Due to reports that traces of horse meat were found in hamburgers sold in some of UK and Ireland supermarkets, McDonald's Australia launched a new app that would allow diners to track where the ingredients came from, including if horse meat was used.
The free app is available for iOS users which works even on the actual food bought from Macca's, which is the popular Aussie name for McDonald's. The app was created by DDB Australia.
The app works by scanning the image of a food item bought from McDonald's using the iOS camera. The app, using GPS and the free Wi-Fi in McDonald's outlets and combining it with date and time, accesses the company's supply chain. It then pinpoints the source of the fast food items, not only meat, but also its French fries, veggies, pickles, burger, cheese, fish, bread and mayo.
Ireland's Food Safety Authority (FSAI) said the meat, sold in Dunnes Store, Lidl, Aldi and Iceland, were traced to two processing plants in Ireland, Liffey Meats and Silvercrest Foods, and the Dalepak Hambleton plant in Yorkshire. But none of the two Iceland factories slaughter horses or import horse meat, raising concerns about the source of the item.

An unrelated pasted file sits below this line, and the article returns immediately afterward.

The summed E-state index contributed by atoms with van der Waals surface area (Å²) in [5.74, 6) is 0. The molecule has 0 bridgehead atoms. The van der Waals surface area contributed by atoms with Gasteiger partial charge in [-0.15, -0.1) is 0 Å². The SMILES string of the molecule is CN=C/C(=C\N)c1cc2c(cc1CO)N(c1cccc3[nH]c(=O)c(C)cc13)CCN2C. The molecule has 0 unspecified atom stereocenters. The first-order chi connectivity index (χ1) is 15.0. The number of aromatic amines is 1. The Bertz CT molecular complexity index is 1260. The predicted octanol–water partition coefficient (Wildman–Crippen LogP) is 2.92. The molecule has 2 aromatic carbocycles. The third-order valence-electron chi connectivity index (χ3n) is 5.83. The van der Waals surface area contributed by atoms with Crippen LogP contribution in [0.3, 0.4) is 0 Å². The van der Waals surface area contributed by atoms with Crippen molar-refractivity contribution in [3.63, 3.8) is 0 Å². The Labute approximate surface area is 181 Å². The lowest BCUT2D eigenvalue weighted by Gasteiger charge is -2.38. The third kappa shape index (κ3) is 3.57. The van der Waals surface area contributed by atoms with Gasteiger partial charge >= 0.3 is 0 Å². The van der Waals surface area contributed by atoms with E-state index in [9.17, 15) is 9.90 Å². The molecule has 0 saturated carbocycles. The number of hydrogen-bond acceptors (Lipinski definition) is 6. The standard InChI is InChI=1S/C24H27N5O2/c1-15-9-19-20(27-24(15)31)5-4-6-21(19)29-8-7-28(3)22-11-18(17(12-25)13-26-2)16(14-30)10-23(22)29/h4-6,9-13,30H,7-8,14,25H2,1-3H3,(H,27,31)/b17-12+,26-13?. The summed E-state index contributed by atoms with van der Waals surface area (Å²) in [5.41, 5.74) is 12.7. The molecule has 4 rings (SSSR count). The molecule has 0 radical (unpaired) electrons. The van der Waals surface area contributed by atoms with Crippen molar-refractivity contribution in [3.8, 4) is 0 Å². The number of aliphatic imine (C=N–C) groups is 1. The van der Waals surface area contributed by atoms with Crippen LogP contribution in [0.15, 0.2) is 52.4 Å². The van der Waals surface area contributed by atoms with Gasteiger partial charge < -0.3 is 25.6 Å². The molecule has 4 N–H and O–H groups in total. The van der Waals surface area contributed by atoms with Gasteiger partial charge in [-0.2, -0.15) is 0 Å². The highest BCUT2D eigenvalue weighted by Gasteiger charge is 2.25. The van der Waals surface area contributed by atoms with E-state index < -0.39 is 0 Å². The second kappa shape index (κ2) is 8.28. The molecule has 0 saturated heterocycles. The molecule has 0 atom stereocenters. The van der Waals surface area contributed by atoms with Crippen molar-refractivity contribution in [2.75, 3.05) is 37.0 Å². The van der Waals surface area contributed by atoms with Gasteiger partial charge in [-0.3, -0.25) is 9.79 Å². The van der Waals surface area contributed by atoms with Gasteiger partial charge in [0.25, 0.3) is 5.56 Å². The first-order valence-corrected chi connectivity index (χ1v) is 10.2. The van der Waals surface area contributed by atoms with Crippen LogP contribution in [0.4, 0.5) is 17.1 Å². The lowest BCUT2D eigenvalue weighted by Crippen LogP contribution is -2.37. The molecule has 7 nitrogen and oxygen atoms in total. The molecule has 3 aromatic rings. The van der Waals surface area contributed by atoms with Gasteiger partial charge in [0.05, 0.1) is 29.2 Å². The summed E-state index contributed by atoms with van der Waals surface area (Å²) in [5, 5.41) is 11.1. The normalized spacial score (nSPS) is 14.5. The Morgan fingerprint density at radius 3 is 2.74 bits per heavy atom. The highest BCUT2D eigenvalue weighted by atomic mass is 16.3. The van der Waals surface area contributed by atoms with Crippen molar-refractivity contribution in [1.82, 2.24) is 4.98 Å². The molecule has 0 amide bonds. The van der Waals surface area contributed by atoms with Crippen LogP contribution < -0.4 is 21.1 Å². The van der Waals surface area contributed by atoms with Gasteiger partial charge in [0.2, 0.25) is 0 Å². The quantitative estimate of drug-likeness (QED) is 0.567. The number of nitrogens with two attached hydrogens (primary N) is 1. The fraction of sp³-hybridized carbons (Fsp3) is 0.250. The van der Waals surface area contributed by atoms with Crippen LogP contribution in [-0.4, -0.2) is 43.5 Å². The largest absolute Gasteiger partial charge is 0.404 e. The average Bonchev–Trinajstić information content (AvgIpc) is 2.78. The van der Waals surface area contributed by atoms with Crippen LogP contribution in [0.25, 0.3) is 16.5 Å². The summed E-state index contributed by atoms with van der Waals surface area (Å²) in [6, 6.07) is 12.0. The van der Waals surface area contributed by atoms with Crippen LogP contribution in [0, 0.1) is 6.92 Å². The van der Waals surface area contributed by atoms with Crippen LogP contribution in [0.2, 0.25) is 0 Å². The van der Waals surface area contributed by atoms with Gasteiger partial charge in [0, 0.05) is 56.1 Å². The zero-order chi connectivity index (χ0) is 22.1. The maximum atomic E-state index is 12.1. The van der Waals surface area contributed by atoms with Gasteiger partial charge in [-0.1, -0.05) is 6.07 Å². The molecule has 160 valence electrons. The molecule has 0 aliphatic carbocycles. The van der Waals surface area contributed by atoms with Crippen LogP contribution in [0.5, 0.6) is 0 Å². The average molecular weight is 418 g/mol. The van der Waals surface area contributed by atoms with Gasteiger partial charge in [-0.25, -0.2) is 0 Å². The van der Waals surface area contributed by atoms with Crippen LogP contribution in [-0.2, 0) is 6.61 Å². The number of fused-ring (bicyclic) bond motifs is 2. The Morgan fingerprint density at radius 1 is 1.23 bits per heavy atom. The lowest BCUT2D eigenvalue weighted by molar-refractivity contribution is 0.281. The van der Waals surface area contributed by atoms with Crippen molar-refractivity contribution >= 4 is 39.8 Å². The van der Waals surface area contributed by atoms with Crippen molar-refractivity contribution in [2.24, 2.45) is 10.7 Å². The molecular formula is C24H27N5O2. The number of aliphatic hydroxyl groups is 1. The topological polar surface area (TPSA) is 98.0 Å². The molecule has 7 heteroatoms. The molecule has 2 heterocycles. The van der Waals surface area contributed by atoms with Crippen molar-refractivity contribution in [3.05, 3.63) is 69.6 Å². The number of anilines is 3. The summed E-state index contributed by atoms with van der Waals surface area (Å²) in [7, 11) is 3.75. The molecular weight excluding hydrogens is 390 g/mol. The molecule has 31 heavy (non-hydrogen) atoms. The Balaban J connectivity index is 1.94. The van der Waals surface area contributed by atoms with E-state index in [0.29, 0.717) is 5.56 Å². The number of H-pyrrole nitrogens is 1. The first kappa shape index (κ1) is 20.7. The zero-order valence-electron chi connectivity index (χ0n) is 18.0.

Analysis by FSAI of 27 burger products found that 10 had traces of horse DNA and 23 of pig DNA.
However, FSIA assured that this is no human health risk to consuming horse meat and the burgers have been removed from shelves, while Tesco assured it would not happen again.
Meanwhile, the incident has given rise to horse meat memes in social media.
Hardest hit by the memes were Tesco, Britain's leading supermarket chain
And McDonald's as well
which gives burgers a bad name
The horses, of course, are not happy with this development
Now, even Tesco's adverts in sporting events are suspect of being sources of horseplay . . . er . . . horse meat, we mean.